The matching grant of $22,800 will be applied in conjunction with a State Energy Conservation Office (SECO) grant for $57,000.
Precinct 1 Commissioner Terry Williams said the federal grant through SECO was "a nightmare" to obtain. The county has a consulting firm, Clear Result, which was hired through Oncor to help with the grant criteria.
Clear Result went through the entire structure and created a spreadsheet for each of the 412 fixtures in the facility. Williams said they are ensuring that all of the steps for the grant are followed.
"If we don't get everything done the way it's required, they can take the money back," he said of the SECO grant.
He added that the grant also expires in June, so the retrofitting must be completed by then.
Williams said the grant was a complicated endeavor, with commissioners reading federal regulations and getting help from County Auditor Trisha Cockrell.
"We're making sure we have every 'T' crossed," Williams said. He said the county went out for bids on the project and received none. The county finally found a local firm to do the work.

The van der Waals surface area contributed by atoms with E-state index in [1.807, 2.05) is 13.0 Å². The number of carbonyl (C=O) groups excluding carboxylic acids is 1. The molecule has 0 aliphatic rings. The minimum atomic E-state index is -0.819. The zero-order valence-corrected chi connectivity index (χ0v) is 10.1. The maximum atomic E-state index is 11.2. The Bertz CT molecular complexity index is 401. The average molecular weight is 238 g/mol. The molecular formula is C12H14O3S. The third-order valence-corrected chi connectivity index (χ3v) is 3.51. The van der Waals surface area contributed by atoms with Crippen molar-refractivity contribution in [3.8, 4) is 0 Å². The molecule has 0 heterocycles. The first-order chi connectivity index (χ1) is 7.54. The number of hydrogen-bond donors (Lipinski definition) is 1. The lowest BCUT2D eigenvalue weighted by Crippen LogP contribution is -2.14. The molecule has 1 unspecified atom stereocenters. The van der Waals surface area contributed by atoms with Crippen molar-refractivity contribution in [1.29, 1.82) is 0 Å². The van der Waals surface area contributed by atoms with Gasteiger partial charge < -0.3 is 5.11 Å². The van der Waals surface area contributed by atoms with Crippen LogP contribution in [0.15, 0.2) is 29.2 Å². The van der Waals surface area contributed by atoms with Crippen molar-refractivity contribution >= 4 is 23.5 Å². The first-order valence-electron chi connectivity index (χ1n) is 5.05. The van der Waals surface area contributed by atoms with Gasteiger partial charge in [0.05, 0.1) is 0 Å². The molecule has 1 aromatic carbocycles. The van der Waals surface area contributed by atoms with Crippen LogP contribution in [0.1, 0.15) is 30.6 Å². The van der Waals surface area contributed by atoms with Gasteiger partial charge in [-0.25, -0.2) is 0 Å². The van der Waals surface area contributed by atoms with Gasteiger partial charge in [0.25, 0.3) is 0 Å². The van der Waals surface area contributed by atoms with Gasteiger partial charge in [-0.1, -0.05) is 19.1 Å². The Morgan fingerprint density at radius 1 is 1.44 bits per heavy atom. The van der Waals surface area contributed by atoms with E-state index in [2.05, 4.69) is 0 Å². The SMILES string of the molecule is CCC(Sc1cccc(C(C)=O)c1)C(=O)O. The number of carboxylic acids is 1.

The lighting replacement already has started, but a crew from Kiker Electric had to postpone work recently until the correct bulbs arrive.
Williams said the county has been getting colored lights -- which do not work well in the large areas of the courthouse -- and are awaiting the white light bulbs to be shipped.
The bulbs are equivalent to 30-watt incandescent lights, but use far less energy. The county also plans to go with two-bulb fixtures rather than four-bulb fixtures in areas where that light would be sufficient.
The new ballasts for the bulbs are electronic, whereas the older ballasts were magnetic and difficult to dispose.
"We should see a greener future for our county," Williams said.